Single-Phase Full-Color Phosphor for LEDs

Tech ID: 28897 / UC Case 2013-088-0

Brief Description

Researchers at the University of California, Santa Barbara have developed a novel inorganic luminescent material that exhibits three strong emission bands in the visible region (blue, green, and red) when excited by near-UV light.

Background

The use of incandescent bulbs and compact fluorescent lamps (CFL) is largely inefficient and associated with high operating costs. Solid-state devices are a promising alternative to white light generating applications because the light-emitting diodes in these systems emit light due to electroluminescence rather than thermal radiation. Current white light solid-state devices produce a “cool” white light that appears blue-ish to the human eye, due to the lack of red emission. There is a need for a phosphor that can efficiently emit light in the entire visible region (blue, green and red).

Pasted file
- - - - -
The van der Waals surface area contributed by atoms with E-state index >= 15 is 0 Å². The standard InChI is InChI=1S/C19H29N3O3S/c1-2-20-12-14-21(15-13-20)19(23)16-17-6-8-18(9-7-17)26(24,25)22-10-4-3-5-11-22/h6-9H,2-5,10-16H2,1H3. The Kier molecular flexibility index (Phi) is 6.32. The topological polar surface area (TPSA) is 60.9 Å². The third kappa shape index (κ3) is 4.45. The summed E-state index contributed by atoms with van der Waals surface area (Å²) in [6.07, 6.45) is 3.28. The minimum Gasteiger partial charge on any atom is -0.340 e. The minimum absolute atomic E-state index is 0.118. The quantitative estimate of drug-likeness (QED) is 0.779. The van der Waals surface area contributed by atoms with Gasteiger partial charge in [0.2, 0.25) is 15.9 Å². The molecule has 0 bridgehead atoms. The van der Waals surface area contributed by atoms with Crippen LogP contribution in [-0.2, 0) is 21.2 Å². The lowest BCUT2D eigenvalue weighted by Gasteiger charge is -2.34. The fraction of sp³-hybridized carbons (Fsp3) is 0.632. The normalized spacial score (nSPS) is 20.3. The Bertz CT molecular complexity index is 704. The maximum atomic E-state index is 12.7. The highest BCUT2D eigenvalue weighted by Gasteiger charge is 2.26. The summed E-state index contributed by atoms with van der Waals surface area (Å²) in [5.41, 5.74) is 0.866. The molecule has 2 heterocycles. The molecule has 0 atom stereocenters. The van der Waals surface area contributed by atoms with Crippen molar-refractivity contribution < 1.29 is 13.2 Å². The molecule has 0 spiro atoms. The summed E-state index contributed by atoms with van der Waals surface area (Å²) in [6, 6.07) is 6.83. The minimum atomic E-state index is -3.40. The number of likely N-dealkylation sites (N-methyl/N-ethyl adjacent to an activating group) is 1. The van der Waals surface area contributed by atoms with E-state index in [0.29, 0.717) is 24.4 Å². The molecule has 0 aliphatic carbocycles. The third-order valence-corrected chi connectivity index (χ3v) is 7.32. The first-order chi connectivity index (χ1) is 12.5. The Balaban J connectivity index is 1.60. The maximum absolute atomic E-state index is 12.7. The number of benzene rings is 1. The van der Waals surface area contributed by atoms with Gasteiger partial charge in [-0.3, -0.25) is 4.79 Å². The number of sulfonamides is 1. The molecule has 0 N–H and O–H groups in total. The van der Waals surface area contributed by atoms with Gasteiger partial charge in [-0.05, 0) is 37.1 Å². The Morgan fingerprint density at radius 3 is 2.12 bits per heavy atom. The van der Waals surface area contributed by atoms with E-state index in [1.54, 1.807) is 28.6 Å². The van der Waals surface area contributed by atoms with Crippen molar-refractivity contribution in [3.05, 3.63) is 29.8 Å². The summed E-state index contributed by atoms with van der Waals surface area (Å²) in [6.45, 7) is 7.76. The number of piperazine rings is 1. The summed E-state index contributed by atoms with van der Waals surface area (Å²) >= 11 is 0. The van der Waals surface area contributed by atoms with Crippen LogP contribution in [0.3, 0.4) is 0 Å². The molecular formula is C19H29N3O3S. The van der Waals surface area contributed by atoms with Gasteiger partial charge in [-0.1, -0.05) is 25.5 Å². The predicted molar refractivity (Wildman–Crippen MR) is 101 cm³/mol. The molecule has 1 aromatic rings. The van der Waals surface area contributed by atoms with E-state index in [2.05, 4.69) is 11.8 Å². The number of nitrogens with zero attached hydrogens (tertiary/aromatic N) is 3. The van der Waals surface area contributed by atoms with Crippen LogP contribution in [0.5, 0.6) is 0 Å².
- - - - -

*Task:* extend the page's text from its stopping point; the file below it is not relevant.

Description

Researchers at the University of California, Santa Barbara have developed a novel inorganic luminescent material that exhibits three strong emission bands in the visible region (blue, green, and red) when excited by near-UV light. By varying the dopant ions in the material, almost white light emission from a single material can be obtained, circumventing the need to blend different phosphors when using near-UV LEDs as the excitation source. Single-phase materials are also associated with better color and chemical stability compared to blended materials.

Advantages

  • Improved luminous efficiency and color rendering index
  • Improved color and chemical stability
  • Lower operating costs

Applications

  • Solid-state lighting
  • LEDs

Patent Status

Country Type Number Dated Case
United States Of America Issued Patent 9,228,125 01/05/2016 2013-088
 

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Keywords

indled, indfeat, LED, Light Emitting Diodes, Phosphor, Solid State Lighting, UV light

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